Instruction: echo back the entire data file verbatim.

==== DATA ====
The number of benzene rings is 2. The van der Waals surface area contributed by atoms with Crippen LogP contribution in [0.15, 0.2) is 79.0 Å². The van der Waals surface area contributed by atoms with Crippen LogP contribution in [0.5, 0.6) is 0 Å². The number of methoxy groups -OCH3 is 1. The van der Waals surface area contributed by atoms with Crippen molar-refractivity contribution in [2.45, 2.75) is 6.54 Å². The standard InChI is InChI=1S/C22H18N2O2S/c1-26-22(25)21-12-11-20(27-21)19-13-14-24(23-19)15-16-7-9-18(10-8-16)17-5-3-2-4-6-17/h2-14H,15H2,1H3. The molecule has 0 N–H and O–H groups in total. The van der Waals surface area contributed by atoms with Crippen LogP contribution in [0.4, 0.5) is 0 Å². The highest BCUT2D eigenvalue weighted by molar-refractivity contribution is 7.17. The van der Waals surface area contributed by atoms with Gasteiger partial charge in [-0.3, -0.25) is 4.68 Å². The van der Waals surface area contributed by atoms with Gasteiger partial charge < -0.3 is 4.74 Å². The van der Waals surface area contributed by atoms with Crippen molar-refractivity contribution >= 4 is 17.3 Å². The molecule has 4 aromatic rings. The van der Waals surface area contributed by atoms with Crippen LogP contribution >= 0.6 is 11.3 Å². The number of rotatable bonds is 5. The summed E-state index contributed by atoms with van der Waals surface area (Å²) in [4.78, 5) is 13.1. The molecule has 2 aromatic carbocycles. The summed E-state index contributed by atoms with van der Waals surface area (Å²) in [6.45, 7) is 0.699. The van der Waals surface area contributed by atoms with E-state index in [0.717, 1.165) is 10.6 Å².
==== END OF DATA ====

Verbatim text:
The number of benzene rings is 2. The van der Waals surface area contributed by atoms with Crippen LogP contribution in [0.15, 0.2) is 79.0 Å². The van der Waals surface area contributed by atoms with Crippen LogP contribution in [0.5, 0.6) is 0 Å². The number of methoxy groups -OCH3 is 1. The van der Waals surface area contributed by atoms with Crippen molar-refractivity contribution in [2.45, 2.75) is 6.54 Å². The standard InChI is InChI=1S/C22H18N2O2S/c1-26-22(25)21-12-11-20(27-21)19-13-14-24(23-19)15-16-7-9-18(10-8-16)17-5-3-2-4-6-17/h2-14H,15H2,1H3. The molecule has 0 N–H and O–H groups in total. The van der Waals surface area contributed by atoms with Crippen LogP contribution in [0.4, 0.5) is 0 Å². The highest BCUT2D eigenvalue weighted by molar-refractivity contribution is 7.17. The van der Waals surface area contributed by atoms with Gasteiger partial charge in [-0.3, -0.25) is 4.68 Å². The van der Waals surface area contributed by atoms with Gasteiger partial charge < -0.3 is 4.74 Å². The van der Waals surface area contributed by atoms with Crippen molar-refractivity contribution >= 4 is 17.3 Å². The molecule has 4 aromatic rings. The van der Waals surface area contributed by atoms with Crippen LogP contribution >= 0.6 is 11.3 Å². The number of rotatable bonds is 5. The summed E-state index contributed by atoms with van der Waals surface area (Å²) in [4.78, 5) is 13.1. The molecule has 2 aromatic carbocycles. The summed E-state index contributed by atoms with van der Waals surface area (Å²) in [6.45, 7) is 0.699. The van der Waals surface area contributed by atoms with E-state index in [0.717, 1.165) is 10.6 Å².